Amiri Baraka, also known as LeRoi Jones and Imamu Amiri Baraka, is one of the main leaders and inspirations of the BAM. Born in Newark, NJ, in 1934 to a middle-class family, Baraka attended Rutgers University then transferred to receive his degree from Howard University. Baraka served in the military for three years before settling in Greenwich Village in New York, at the heart of the Beat scene.
Baraka began writing seriously and with first wife, Hettie Cohen, founded the influential Beat literary journal, Yugen. Baraka then grew in notority when he won the Obie, awarded by the Village Voice newspaper, an off-Broadway award, for his play, Dutchman.
With his new found reputation, Baraka opened the Black Arts Repertory Theatre/School (BART/S) in 1964. The BART/S became one of the most influential theatre/schools within the BAM and brought music, art, poetry and drama to the street corners of Harlem.
It was during this time that Baraka began to distance himself from the white culture. When Malcom X was assasinated in 1965, and after the closing of the BART/S, Baraka picked up and moved to Harlem, divorced his white wife, changed his name and adapted a Black nationalist view.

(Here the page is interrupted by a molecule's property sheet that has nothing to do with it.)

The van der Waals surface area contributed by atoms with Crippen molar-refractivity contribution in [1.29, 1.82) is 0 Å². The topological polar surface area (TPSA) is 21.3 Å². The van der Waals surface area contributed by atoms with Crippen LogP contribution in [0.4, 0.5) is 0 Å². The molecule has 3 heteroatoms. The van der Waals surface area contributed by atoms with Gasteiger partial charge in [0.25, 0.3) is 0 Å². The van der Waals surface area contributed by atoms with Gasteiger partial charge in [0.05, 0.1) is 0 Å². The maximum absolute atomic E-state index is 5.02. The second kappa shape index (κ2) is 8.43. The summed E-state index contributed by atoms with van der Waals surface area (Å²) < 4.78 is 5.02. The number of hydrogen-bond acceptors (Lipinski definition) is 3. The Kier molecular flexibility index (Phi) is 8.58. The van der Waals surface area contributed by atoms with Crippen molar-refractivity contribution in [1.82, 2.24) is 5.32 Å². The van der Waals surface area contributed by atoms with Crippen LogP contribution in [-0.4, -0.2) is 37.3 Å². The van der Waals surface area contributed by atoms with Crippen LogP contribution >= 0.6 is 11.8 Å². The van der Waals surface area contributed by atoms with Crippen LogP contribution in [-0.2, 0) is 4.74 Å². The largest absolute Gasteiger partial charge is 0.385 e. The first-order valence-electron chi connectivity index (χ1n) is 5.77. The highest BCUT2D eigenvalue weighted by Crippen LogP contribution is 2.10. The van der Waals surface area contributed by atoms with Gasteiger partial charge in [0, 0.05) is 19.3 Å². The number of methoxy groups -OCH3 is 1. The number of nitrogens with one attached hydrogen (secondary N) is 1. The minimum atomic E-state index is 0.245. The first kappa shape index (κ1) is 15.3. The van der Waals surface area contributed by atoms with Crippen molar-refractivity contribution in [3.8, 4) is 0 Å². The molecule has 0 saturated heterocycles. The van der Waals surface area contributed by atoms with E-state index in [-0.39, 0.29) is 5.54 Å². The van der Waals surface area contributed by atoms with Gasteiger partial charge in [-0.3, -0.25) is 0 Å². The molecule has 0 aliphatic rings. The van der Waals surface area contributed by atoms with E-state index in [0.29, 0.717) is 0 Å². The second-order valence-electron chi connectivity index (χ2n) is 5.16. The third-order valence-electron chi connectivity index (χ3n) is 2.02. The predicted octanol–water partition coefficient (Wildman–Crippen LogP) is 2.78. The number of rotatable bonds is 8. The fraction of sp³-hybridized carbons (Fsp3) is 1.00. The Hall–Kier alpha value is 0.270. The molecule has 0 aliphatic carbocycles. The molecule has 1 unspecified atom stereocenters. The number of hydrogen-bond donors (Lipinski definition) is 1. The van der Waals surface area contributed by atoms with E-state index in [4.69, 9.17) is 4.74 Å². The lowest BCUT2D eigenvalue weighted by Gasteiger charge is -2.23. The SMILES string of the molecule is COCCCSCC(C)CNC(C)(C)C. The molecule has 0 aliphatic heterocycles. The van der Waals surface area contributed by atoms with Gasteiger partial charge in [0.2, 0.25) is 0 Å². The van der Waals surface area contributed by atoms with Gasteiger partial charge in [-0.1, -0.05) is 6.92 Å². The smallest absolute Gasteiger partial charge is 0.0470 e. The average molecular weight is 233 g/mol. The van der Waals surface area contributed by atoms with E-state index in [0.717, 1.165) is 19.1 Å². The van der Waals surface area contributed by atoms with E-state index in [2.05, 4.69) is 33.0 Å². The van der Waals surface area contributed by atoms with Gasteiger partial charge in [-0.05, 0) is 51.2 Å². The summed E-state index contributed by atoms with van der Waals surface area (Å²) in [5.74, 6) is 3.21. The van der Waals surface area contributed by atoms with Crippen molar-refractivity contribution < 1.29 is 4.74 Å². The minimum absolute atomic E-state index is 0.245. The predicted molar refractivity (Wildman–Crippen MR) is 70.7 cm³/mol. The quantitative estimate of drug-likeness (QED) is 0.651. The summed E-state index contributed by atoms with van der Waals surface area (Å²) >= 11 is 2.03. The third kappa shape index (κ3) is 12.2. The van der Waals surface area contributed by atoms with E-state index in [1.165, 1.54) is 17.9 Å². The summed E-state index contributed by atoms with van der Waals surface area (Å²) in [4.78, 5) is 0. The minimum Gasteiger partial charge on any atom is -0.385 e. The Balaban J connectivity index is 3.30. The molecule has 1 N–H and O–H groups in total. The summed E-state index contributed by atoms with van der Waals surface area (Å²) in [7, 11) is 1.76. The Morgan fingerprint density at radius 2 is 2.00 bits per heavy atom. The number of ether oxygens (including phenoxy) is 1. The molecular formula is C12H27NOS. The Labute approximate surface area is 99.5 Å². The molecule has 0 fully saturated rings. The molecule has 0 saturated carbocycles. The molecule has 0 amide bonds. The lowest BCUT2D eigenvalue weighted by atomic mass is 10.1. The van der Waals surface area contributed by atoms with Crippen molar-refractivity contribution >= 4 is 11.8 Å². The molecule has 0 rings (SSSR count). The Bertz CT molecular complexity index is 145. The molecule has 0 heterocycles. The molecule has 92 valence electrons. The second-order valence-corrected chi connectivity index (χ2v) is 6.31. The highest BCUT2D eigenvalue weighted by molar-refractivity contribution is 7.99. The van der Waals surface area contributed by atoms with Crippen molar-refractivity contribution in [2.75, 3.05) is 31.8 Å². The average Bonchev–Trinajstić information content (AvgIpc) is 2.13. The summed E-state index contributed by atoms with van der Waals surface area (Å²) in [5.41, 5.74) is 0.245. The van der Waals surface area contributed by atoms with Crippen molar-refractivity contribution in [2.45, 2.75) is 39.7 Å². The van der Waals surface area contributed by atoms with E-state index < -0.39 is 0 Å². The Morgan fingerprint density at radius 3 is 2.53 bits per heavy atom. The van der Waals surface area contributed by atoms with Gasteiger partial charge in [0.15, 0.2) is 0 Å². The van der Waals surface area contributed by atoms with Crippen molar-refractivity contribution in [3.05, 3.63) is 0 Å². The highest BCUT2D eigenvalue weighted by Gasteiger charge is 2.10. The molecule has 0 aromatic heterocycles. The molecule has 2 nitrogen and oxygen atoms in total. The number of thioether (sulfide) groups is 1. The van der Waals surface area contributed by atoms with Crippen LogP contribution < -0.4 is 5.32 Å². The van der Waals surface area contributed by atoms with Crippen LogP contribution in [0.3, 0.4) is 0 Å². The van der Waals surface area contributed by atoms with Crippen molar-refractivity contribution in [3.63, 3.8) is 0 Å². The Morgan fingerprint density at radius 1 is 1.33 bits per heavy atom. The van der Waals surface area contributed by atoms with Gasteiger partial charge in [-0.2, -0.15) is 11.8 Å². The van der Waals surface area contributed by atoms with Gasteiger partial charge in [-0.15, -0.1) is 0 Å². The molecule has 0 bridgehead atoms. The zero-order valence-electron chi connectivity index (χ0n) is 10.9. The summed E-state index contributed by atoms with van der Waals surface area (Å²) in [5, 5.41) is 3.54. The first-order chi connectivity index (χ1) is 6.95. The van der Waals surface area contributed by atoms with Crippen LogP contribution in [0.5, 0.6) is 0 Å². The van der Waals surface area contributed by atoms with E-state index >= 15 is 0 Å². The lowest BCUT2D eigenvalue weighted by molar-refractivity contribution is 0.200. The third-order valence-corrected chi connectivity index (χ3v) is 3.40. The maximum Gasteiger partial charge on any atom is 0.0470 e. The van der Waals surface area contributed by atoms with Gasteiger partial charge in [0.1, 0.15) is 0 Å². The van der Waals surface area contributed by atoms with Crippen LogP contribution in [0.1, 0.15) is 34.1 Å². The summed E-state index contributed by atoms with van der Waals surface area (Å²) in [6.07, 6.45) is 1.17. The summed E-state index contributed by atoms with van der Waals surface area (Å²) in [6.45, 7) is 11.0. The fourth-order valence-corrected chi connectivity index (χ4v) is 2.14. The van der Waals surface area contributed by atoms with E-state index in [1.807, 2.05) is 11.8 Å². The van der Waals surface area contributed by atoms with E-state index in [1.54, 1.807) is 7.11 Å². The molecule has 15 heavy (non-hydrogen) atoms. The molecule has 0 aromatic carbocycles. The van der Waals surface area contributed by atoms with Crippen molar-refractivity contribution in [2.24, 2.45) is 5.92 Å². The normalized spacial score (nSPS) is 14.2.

Baraka then married Amina Baraka, formerly known as Sylvia Robinson, and founded Spirithouse in Newark, NJ. Baraka was involved in almost every aspect of the beginning of the BAM and also in many other Black political and cultural movements, including participation with the Black Pather Party for Self Defense.
Since his days of the BAM, Baraka has abandoned his previous black nationalist views in favor of Marxism and the fight of the working class against the bourgeoisie. He continues to write and speaks frequently at colleges and universities nation-wide.